Imagine waking up in the middle of the night and rolling over in a daze to see the time on your iPhone. However, instead of seeing a battery indicator that’s already full, you see something else: a banner ad at the bottom of the screen saying that your phone is “scheduled to finish charging” some time later.
How Apple’s Clean Power Charge works and what it means for your iPhone Story-level
It’s not the stuff of dreams, it’s something iPhones in the United States do now, thanks to a clean power charging feature built into recent versions of Apple’s iOS 16 software.
While it barely drew attention when it was first released in an update in October, the feature, which attempts to charge iPhones using electricity generated through supposedly cleaner methods, has had Apple customers and critics alike on social media. .
Some, like popular YouTuber Marques Brownlee, have called it a win for the environment. Others have criticized the feature as “woke up” and a tool for “globalists.” Rep. Marjorie Taylor Greene (R-Ga.) said on one of his twitter accounts that it had chosen to disable the feature to increase its carbon footprint.
“I believe in feeding the trees,” he added.
Chances are high that this eco-friendly feature is running on your phone right now. Here’s what you need to know.
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How does the feature work?
Generally speaking, it’s meant to reduce your carbon footprint, if only, by charging your iPhone at specific times of the day.
A support page on Apple’s website explains how the feature is supposed to work, at least a little: When clean power charging is enabled and your iPhone is plugged in, you’ll access a “forecast of carbon emissions on your network.” of local energy”.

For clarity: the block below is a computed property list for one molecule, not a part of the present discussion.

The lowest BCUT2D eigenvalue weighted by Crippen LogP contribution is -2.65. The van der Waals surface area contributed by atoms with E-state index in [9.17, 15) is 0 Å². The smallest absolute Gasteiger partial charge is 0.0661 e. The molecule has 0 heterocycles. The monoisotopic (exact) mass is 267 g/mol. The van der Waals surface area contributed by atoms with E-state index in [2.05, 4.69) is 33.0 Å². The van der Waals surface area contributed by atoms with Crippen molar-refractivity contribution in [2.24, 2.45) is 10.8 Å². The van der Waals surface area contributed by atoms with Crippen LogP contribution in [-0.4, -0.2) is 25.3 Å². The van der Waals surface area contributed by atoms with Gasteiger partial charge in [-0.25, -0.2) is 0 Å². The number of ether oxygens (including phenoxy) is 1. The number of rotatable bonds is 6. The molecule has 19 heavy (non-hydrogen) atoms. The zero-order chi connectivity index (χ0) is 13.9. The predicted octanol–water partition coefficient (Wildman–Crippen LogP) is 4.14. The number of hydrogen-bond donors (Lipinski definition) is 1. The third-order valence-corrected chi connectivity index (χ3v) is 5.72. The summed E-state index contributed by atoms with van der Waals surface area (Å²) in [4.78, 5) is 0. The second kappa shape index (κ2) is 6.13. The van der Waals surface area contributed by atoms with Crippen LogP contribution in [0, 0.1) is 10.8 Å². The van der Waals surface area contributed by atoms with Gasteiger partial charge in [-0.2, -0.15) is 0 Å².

Using that forecast, your device will attempt to fully charge when “lower carbon electricity” is most available from the power grid. Apple also says that your iPhone “learns from your daily charging routine,” so this more selective approach to charging should, but not always, result in a full battery when you need it.
“Clean Power Charging kicks in only where you spend the most time and regularly charges your iPhone for long periods of time, like your home and workplace,” says Apple’s support page. “The feature doesn’t kick in if your charging habits are variable or if you’re in a new location.”
There are a few other things to note about this feature. If you’ve installed Apple’s iOS 16.1 update or newer on your iPhone, Clean Power charging is already on unless you’ve specifically turned it off.
The feature is also only available on US iPhones, and there’s a good chance you’ll know when it’s running: You’ll see a clean power charging notification on your lock screen when it’s active.
You’re not the only one who accidentally turns on the flashlight on your iPhone
Well, there are a few reasons.
One of the biggest concerns people have is that the feature is turned on by default. That is, Apple automatically turned on the feature once it installed the update, rather than letting device owners make that decision themselves.